- Take a large step forward with your right foot.
- Bend both knees to a 90-degree angle, lowering your torso — and the weights you're holding — down between your feet.
- Straighten both legs and stand up again to complete the repetition.
Just as with squats, there's a surprising number of details to be aware of in this "simple" exercise — so again, proper form is very important. Here are some of the key points to consider:
- Check the position of your knees. Your back knee should be beneath your hips and your front knee should be in line with your front foot, but not jutting forward past it.
- Keep your core muscles braced to stabilize your body throughout the motion.
- Focus on keeping your torso upright. Remind yourself, "Shoulders over hips, weights under shoulders."
Finally, make sure you remember to switch feet and do another set with your left foot forward.
Don't like holding the weights down by your hips? You can also bend your arms and "rack" the weights at shoulder level, just as if you were carrying a barbell.
Pay special attention to your core and keep your torso upright, tilting neither forward nor backward as you perform the movement.
Try a Lunge Progression
Are you feeling comfortable with static lunges? You can take your dumbbells-instead-of-leg-press game up a notch by doing front lunges. As the American Council on Exercise points out, this compound movement engages the buttocks, hips, thighs and core muscles.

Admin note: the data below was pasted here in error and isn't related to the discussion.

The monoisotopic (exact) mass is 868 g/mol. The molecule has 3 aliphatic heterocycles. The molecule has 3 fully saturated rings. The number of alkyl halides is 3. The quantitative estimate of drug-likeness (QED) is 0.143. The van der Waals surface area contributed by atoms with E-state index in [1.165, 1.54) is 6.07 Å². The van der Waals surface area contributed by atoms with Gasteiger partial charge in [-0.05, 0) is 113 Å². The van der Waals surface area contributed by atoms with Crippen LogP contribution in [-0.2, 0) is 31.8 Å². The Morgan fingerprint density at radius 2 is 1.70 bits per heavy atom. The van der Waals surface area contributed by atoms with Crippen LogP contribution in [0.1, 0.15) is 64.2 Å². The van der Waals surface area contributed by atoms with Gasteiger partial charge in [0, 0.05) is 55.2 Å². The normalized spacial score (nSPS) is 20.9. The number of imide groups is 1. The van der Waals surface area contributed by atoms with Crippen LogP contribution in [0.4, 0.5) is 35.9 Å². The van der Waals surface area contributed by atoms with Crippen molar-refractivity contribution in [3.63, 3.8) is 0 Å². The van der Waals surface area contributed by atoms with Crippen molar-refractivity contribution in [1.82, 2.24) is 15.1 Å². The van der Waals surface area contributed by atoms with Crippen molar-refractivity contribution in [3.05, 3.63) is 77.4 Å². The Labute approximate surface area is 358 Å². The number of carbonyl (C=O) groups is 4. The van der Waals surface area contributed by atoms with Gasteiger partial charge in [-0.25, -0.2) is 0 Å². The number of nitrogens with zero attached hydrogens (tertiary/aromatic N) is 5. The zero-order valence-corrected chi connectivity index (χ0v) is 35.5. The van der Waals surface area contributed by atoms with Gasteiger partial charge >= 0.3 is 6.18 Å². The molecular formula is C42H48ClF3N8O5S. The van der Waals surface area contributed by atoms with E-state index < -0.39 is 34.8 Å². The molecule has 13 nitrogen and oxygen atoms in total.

Instead of taking a step forward and then staying there to do the full set of lunges, take the step, sink down into the lunge, and then push off with your front foot to reverse yourself back into the start position, standing with your feet together.
You can do the same variation to the rear. Take a step back and sink down into lunge position, then push off to finish the rep in a standing position, feet together.
The next step — pun intended — in your lunge progression is walking lunges. You can do these going either forward or backward, but going forward is much easier and safer because you can see where you're going.
Step forward, sink down into your lunge, then push off with your back foot and bring it forward to your front foot as you stand up. Alternate lead legs as you continue walking — step forward, sink into the lunge and bring your back foot forward to finish — until you've completed a full set of reps on each side.